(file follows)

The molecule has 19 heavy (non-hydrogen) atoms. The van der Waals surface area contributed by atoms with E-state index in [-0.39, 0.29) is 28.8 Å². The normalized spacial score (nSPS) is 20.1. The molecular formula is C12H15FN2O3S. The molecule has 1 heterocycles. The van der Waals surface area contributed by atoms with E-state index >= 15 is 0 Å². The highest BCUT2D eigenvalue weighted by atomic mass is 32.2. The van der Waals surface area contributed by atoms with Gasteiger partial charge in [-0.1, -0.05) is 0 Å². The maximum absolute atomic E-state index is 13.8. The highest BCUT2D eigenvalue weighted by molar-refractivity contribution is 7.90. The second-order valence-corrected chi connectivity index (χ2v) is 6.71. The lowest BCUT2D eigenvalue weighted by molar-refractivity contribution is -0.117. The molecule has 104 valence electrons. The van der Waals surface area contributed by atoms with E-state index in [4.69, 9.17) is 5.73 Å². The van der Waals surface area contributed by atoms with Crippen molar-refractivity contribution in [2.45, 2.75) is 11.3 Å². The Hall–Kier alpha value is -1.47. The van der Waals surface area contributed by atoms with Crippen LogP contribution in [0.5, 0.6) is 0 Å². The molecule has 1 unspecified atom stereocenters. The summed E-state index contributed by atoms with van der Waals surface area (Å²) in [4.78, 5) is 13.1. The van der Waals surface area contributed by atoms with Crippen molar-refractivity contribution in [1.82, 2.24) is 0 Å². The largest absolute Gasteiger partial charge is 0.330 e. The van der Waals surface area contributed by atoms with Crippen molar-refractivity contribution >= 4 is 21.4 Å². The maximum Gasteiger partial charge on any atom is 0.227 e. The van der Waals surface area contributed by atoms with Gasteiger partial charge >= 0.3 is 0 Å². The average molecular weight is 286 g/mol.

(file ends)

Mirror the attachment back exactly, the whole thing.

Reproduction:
The molecule has 19 heavy (non-hydrogen) atoms. The van der Waals surface area contributed by atoms with E-state index in [-0.39, 0.29) is 28.8 Å². The normalized spacial score (nSPS) is 20.1. The molecular formula is C12H15FN2O3S. The molecule has 1 heterocycles. The van der Waals surface area contributed by atoms with E-state index >= 15 is 0 Å². The highest BCUT2D eigenvalue weighted by atomic mass is 32.2. The van der Waals surface area contributed by atoms with Gasteiger partial charge in [-0.1, -0.05) is 0 Å². The maximum absolute atomic E-state index is 13.8. The highest BCUT2D eigenvalue weighted by molar-refractivity contribution is 7.90. The second-order valence-corrected chi connectivity index (χ2v) is 6.71. The lowest BCUT2D eigenvalue weighted by molar-refractivity contribution is -0.117. The molecule has 104 valence electrons. The van der Waals surface area contributed by atoms with E-state index in [4.69, 9.17) is 5.73 Å². The van der Waals surface area contributed by atoms with Crippen molar-refractivity contribution in [2.45, 2.75) is 11.3 Å². The Hall–Kier alpha value is -1.47. The van der Waals surface area contributed by atoms with Crippen LogP contribution in [0.5, 0.6) is 0 Å². The molecule has 1 unspecified atom stereocenters. The summed E-state index contributed by atoms with van der Waals surface area (Å²) in [4.78, 5) is 13.1. The van der Waals surface area contributed by atoms with Crippen molar-refractivity contribution in [1.82, 2.24) is 0 Å². The largest absolute Gasteiger partial charge is 0.330 e. The van der Waals surface area contributed by atoms with Crippen molar-refractivity contribution >= 4 is 21.4 Å². The maximum Gasteiger partial charge on any atom is 0.227 e. The van der Waals surface area contributed by atoms with Gasteiger partial charge >= 0.3 is 0 Å². The average molecular weight is 286 g/mol.